Yeah, my board break was a Commonwealth Bank, which wasn't a bad one to start off on. I’m a full time executive, I worked in a company that actually didn't allow you to join boards. And so I didn't have any board experience. But I had an ex colleague who had become a director, and I'd kept in touch with her quite a bit. And I talked with her about becoming a director. And so she was sort of aware and had her ears and eyes out. And I guess like anyone, once you become senior in an organisation, you tend to get approached by recruiters anyway. And sort of, are you interested? And I would always be, yes, I am. But not now. I can't join a board while I'm working. And maybe in a couple of years time or whatever. And then, when I decided to retire from executive work, I contacted her because I knew she would find out through another mutual friend we had. So I contacted her to tell her that I was retiring from my full time work. And she said, Well, that's a coincidence. She said, Because I just gave your name to the Commonwealth Bank. As someone they should talk to. She didn't realise I was about to retire. And so that's she said, look, they may think your skills are not what they really want, or whatever. And I said, Look, I'm fine. So it would be just a great experience. So just, if they want to talk to me, I'd be happy just to have one conversation. And it would just be a good experience for me because I've been working for over 30 years, for the same company for 32 years. Well, I had not been for a job interview, for a hell of a long time. So, I saw it more as an experience. And so I met with the chairman. We had a great conversation, not at all what I thought it would be but we had a great conversation. And at the end, he said, I'd like you to meet some of the other directors. So one thing led to another. And nine months later, a very long process, they asked me to join the board. So that was my first board. And of course, once you join a board, like the Commonwealth Bank, I didn't really have to put myself out there very much. I mean the people came knocking on my door.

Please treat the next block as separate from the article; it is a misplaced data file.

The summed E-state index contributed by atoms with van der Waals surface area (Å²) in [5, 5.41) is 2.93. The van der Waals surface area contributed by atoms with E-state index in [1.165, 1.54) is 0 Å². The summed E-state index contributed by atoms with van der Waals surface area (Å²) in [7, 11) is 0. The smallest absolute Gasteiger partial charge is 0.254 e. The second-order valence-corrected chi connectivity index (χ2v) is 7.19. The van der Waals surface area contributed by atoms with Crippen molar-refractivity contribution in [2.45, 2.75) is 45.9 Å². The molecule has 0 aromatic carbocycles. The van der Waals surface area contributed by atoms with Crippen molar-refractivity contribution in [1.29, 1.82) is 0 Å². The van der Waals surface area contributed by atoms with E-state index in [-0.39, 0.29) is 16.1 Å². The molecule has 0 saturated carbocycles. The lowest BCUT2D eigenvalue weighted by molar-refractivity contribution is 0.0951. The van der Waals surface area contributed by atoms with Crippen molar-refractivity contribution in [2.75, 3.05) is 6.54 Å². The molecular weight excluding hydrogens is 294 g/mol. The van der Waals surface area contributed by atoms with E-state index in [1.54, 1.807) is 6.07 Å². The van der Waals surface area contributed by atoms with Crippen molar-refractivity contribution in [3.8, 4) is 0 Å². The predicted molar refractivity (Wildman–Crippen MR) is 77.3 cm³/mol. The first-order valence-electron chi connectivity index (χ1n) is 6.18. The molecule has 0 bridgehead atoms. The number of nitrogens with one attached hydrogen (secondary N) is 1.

Sally Parrish 07:34
Yes, yes, I can.

Wendy Stops 07:35
But while I was going through the process, because I always thought at some point, I was just gonna get dropped off the list. It wouldn't end up happening. And so I was doing things like talking to a member of Chief Executive Women, but there's a lot of women in that organisation who are directors and I talked to some of them about my CV, and I had to totally rewrite my CV from being a consultant CV to a potential director CV and just I did a couple of sort of half day sessions on being a director and just things like that to kind of get my head to make sure I was positioning myself as best as I could. And talking to whatever sort of recruiters came my way. And once the bank came, as I said it sort of became a bit easier after that.

Sally Parrish 08:29
Do you ever get approached? My husband worked for Telstra and everywhere someone wants to pull him up and say, Oh, well, I've got a problem with my phone. He doesn't know anything about phones. He works in the sales executive side. Do you ever find that you're an open door to the Commonwealth cases, complaints and queries?

Wendy Stops 08:47
Well, I mean, directors are always open to taking customer complaints and queries, but I don't think I've been approached too much on that. Right. I gotta tell a funny story. I was in a supermarket. This was before I joined Coles but I was in the supermarket one day and I just walked past this woman and I presume it was a daughter or someone. And I heard them say something about not being happy with the job. And my ears perked up. And so I kind of stopped, grabbed something off the shelf. And then I kind of turned around and followed them down the aisle to listen. And it was at a point when the bank had just been criticised over the insurance business. And so she was like, Oh, well, I tried to change to another bank and blah, blah, blah. And I was like, wow, I was like, getting this whole thing. I didn't actually contemplate saying to it, look, I'm a director now. I'll be here for half an hour. If I do that. I'll just listen to her. And then take that back. So but look, most times now people surprisingly, relatives like to have a complaint or a friend of a relative or something that you know, you tell your sister that this or that sort of something, but yeah, no, it hasn't been too bad.

Sally Parrish 10:01
So can you explain for an executive that hasn't been on a board before? What's that link between operational research to customer experience? And yet the board having to stay very strategic and not get involved on an operational level? Can you kind of close that loop for us?

Wendy Stops 10:23